Now Playing: It begins...
Today's the big day; I'm going to slow-cook me some North Carolina-style pulled pork. After poring over 102 pages of research culled from a variety of Internet sources, I'm ready for my first real attempt at the art of replicating this soul-of-southern-cooking specialty.
At 6 a.m. I rubbed a 9.75 lb. picnic shoulder with approx. equal parts coarse sea salt, coarsely ground black pepper, sweet sticky paprika from Penzey's Spices and dark brown sugar.
I won't be able to start it smoking until after I drop off the kids at camp, so if I can get it on the Weber by 9:30 or so I could conceivably be at it until about 1 a.m. when it gets to the magical internal temp of 190-200 essential for pulling.
Keeping the temp inside the Weber hovering around 225-250 degrees will be the tricky part. I'll be hoping I don't get a citation for stinking up the neighborhood with hickory and apple smoke!
Will keep you posted as the process progresses.
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The pork has been on the Weber for about half an hour, and at first the temperature was too high, well over 300, but now it is 230, which is perfect.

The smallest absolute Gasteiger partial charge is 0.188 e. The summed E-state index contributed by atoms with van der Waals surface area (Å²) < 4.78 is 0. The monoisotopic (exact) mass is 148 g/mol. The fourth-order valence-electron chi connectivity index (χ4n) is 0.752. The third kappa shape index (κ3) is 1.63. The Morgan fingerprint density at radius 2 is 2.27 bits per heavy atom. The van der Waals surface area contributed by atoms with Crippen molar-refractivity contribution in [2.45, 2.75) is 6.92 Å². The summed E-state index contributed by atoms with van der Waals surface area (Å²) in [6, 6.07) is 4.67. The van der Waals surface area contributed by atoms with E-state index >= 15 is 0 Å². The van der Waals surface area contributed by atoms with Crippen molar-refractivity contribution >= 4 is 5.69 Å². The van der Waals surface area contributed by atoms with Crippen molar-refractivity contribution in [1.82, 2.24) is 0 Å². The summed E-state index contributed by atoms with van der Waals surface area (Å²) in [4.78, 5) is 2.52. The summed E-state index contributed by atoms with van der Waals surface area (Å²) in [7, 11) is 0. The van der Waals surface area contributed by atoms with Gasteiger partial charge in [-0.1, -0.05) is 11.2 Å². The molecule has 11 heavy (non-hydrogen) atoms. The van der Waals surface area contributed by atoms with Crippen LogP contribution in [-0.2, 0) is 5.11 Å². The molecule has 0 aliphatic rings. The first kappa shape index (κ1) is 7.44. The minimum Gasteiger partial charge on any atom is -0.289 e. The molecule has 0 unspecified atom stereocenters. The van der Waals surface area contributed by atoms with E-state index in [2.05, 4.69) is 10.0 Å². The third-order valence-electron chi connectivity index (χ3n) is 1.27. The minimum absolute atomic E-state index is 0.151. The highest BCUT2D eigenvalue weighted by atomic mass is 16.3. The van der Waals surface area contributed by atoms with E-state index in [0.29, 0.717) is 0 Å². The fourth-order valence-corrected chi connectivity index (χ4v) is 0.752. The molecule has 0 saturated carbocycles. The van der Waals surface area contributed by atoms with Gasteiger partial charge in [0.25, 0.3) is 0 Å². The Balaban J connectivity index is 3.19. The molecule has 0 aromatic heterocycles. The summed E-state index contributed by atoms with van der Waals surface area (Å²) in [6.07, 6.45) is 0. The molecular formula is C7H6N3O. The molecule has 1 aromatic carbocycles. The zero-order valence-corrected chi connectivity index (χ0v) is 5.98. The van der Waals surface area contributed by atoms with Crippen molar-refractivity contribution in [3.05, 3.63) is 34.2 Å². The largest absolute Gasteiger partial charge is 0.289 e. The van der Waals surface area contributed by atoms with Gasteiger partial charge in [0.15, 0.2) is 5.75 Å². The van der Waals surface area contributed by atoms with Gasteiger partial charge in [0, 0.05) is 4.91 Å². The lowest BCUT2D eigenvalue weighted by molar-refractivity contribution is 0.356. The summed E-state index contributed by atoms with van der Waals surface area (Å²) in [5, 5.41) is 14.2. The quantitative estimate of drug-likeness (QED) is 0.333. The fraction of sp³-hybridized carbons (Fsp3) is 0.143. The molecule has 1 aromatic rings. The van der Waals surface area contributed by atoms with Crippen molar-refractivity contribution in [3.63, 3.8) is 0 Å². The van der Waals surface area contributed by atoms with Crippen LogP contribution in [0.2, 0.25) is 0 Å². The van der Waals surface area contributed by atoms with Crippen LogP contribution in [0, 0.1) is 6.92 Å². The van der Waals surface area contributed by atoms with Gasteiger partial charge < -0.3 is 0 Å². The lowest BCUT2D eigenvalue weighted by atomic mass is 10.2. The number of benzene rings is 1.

It's starting to smell mighty good and that's just the apple chips and hickory chunks; the swine isn't even melting yet. Now the challenge is to keep the temp from going too low, with a combination of continually adjusting the top vents and throwing on more coal and wood, while simultaneously writing an article about the food of Sicily for Global Writes!
I considered using all wood lumps instead of charcoal briquettes, but they tend to run hot and burn fast and I figured this would give more control over the cooking speed, which needs to be sloooooow.
I am terribly slow at everything I do--cooking, cleaning, writing, etc.--so to do something where lack of speed is a virtue is a rare treat!
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Cruising along now, looking yummy already although it may not be done for another 12 hours or so!! It has been at a nice steady 225 for a couple hours now, even without adding any coals. It's time to stop throwing in wood chips--it should be as smoky as it's going to get.